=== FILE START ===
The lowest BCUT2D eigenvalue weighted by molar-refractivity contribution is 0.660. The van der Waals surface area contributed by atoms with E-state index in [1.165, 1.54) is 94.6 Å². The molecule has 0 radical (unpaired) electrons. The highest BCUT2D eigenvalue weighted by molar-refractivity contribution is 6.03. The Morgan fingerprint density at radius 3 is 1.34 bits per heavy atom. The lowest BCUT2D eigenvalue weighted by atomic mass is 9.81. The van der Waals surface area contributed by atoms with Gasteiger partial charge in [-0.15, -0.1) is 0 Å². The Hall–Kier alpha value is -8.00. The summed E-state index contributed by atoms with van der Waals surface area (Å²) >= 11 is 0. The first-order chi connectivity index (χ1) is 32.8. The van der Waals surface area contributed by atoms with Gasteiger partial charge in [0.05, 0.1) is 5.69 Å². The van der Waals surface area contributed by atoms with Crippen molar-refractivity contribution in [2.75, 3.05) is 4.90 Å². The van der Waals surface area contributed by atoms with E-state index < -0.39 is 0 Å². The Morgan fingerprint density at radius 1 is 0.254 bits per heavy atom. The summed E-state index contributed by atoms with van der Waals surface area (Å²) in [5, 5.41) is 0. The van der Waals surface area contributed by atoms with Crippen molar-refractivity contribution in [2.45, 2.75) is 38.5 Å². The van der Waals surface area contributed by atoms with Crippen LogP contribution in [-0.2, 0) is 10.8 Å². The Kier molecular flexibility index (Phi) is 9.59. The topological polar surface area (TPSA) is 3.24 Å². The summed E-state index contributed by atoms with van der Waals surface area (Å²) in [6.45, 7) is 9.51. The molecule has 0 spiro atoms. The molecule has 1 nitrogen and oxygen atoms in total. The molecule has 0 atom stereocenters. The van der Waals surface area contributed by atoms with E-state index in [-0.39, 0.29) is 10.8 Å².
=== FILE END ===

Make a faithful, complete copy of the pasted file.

The lowest BCUT2D eigenvalue weighted by molar-refractivity contribution is 0.660. The van der Waals surface area contributed by atoms with E-state index in [1.165, 1.54) is 94.6 Å². The molecule has 0 radical (unpaired) electrons. The highest BCUT2D eigenvalue weighted by molar-refractivity contribution is 6.03. The Morgan fingerprint density at radius 3 is 1.34 bits per heavy atom. The lowest BCUT2D eigenvalue weighted by atomic mass is 9.81. The van der Waals surface area contributed by atoms with Gasteiger partial charge in [-0.15, -0.1) is 0 Å². The Hall–Kier alpha value is -8.00. The summed E-state index contributed by atoms with van der Waals surface area (Å²) >= 11 is 0. The first-order chi connectivity index (χ1) is 32.8. The van der Waals surface area contributed by atoms with Gasteiger partial charge in [0.05, 0.1) is 5.69 Å². The van der Waals surface area contributed by atoms with Crippen molar-refractivity contribution in [2.75, 3.05) is 4.90 Å². The van der Waals surface area contributed by atoms with E-state index < -0.39 is 0 Å². The Morgan fingerprint density at radius 1 is 0.254 bits per heavy atom. The summed E-state index contributed by atoms with van der Waals surface area (Å²) in [5, 5.41) is 0. The van der Waals surface area contributed by atoms with Crippen molar-refractivity contribution in [2.45, 2.75) is 38.5 Å². The van der Waals surface area contributed by atoms with Crippen LogP contribution in [-0.2, 0) is 10.8 Å². The Kier molecular flexibility index (Phi) is 9.59. The topological polar surface area (TPSA) is 3.24 Å². The summed E-state index contributed by atoms with van der Waals surface area (Å²) in [6.45, 7) is 9.51. The molecule has 0 spiro atoms. The molecule has 1 nitrogen and oxygen atoms in total. The molecule has 0 atom stereocenters. The van der Waals surface area contributed by atoms with E-state index in [-0.39, 0.29) is 10.8 Å².